Johnson & Johnson
Don't get Sick over Buffett

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By jammerh
June 1, 2009

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Should we sell because Buffett sells JNJ?

If you subscribe to the Great Man theory maybe you should.

I like Buffett. Hey, I'm a big fan. I've been reading his BRK letters, posts at the BRK board, and books describing Buffett's stock-picking skills for about 30 years now.

Even back in the 1980s I understood the concept of patiently waiting for the "Fat Pitch", then being willing to back up the truck when you see it.

So, I waited for an opportunity to buy JNJ. I waited about 5 years. Then in 1994, during what is now frequently referred to as the "Clinton Healthscare" JNJ suddenly became very cheap.

I'd just freed up a pile of cash on which I'd taken severe losses by investing in Japanese funds. Some of you who were around at the time may remember how well Japan had performed throughout the 80s only to run into troubles big time near the end of that decade.

Disgusted, I took my remaining proceeds in 1990 and invested in Hong Kong funds recouping all I'd lost and then some. But the Hong Kong market was moving up so fast that it scared me and I decided I wanted something a little less volatile.

I'd been studying the big pharma group and liked JNJ. So, when the fat pitch came I was ready and bought big. But I remember having one reservation at that time. "If JNJ was such a steal, where's Buffett?"

As one of his biggest fans, it was a little disconcerting to see what I believed was a great opportunity, but Buffett wasn't buying.

He wasn't even buying some of the other big pharmas. This was almost enough to make me doubt my own analysis. Heck, I might have even bought more had I not been somewhat intimidated by this particular aspect of the situation.

I kept reading everything I could get my hands on about Buffett, and I still believe this guy has more to tell the individual investor than probably anyone on the face of this planet. But does that necessarily mean he gets everything right...or even perfect?

Not at all.

In another prime example, back in that last decade, I started buying another company called General Dynamics. At least I bought Gulfstream Aerospace, which GD subsequently bought out.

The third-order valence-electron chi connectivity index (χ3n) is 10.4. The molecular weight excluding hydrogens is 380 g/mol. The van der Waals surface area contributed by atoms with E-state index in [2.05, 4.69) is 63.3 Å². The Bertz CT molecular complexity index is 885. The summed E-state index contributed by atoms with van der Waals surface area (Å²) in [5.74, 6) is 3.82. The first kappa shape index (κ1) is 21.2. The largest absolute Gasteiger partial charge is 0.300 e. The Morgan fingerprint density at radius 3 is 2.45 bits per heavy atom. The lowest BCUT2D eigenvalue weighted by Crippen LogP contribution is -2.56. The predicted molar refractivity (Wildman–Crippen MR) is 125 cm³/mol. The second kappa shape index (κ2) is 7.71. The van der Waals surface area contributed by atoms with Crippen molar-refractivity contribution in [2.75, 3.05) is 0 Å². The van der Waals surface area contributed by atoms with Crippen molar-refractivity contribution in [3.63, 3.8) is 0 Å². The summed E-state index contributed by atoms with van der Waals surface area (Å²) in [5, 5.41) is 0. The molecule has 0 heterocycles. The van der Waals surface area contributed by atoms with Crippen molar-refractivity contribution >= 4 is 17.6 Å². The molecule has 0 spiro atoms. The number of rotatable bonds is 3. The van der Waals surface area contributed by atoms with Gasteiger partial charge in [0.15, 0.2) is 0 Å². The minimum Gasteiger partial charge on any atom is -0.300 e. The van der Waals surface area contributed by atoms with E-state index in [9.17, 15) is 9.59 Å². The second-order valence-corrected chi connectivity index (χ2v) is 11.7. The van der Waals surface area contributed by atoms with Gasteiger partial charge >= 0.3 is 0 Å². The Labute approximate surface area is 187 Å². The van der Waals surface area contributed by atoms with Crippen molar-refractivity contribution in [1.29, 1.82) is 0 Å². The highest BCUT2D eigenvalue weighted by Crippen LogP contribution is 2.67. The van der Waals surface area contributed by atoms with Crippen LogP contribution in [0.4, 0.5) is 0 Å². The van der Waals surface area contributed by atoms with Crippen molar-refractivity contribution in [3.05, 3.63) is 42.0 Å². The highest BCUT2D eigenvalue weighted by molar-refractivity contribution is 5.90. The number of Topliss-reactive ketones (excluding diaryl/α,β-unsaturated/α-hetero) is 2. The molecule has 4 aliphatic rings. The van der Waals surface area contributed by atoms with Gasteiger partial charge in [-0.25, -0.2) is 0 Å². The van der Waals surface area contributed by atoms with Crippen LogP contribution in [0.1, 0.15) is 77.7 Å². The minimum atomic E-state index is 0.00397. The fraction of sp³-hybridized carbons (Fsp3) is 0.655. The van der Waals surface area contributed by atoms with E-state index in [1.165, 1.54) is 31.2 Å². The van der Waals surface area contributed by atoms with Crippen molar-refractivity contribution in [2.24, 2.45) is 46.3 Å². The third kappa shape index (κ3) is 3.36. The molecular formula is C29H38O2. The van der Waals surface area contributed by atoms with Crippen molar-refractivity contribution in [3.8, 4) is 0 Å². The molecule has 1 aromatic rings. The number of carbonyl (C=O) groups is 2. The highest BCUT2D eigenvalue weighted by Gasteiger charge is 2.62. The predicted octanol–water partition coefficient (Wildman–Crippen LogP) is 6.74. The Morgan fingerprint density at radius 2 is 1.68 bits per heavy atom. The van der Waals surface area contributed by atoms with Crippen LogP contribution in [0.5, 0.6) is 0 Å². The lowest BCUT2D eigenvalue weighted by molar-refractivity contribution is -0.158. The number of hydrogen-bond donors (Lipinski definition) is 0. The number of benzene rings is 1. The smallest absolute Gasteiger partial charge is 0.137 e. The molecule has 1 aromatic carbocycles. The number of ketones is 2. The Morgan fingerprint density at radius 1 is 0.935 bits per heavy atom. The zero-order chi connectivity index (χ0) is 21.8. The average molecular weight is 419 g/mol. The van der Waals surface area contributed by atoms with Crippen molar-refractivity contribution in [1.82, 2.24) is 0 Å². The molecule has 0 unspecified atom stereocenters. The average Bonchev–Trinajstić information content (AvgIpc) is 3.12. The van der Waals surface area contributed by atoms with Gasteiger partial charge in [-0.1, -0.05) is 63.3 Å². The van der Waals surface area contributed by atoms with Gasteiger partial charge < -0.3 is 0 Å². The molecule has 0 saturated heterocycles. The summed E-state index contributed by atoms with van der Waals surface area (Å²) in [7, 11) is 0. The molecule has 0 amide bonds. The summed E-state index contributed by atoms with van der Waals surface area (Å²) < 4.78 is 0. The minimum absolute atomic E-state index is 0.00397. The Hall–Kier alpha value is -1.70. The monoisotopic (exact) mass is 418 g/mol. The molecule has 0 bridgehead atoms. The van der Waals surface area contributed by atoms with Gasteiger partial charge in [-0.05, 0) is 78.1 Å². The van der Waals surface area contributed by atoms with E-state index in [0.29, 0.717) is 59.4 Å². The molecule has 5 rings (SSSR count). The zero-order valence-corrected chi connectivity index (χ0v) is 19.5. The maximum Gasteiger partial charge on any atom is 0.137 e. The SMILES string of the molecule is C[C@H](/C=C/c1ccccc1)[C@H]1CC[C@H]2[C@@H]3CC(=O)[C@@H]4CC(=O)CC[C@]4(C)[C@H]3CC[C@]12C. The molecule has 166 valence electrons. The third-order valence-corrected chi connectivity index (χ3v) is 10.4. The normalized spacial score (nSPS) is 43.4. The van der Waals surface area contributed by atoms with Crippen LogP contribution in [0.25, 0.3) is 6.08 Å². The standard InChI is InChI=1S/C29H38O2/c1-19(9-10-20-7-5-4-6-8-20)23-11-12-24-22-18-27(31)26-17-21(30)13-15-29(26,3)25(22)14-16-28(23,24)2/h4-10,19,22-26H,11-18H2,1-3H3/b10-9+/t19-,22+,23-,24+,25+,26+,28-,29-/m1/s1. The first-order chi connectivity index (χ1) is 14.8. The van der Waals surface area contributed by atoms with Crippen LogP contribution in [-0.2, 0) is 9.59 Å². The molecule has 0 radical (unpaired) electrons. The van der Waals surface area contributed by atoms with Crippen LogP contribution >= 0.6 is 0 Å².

On news of the announcement I had to scramble to do a lot of research to find out whether or not I wanted to stay aboard. News like this can come as a big shock to someone as slow-moving as myself. It usually takes me years of study before gaining the confidence to pull the trigger.

But I don't look for next year's best performer. The kinds of companies I'm interested in remain good quality investments for many years.

So, it came as another big disappointment to learn that shortly after I'd started purchasing General Dynamics, Buffett started selling.

Now, that can be enough to shake your confidence in investing altogether. When you think you're using good analysis to buy positions you intend to hold indefinitely and yet you see your hero moving in the opposite direction. I think psychologists have a term for that. They call it cognitive dissonance.

In any event to make a long story short I stuck with both JNJ and GD despite Buffett's sales, or lack of showing up.

Years later Buffett was to remark that not buying big pharma in 1994 was something he considered one of his biggest mistakes. That made me feel a little better.

So, I've learned to ignore Buffett's moves. I still watch what he buys with interest, but don't take the sales so seriously. Maybe he just thinks he has a better and not enough cash. Even Buffett isn't perfect.

I've owned JNJ for 15 years now, and GD almost as long, and I've been well-rewarded for the effort. Both companies are rated highly by Valueline in terms of safety. Both offer low risk steady dividend growth, and good potential for growth.

From my limited perspective they're great long term investments for individual investors.

Guru Focus:

Favorite JNJ Posts from a few years back:

"We own 2.2% of JNJ..." - BRK board

"I'd go for JNJ" - BRK board:

JNJ And the power of dividends: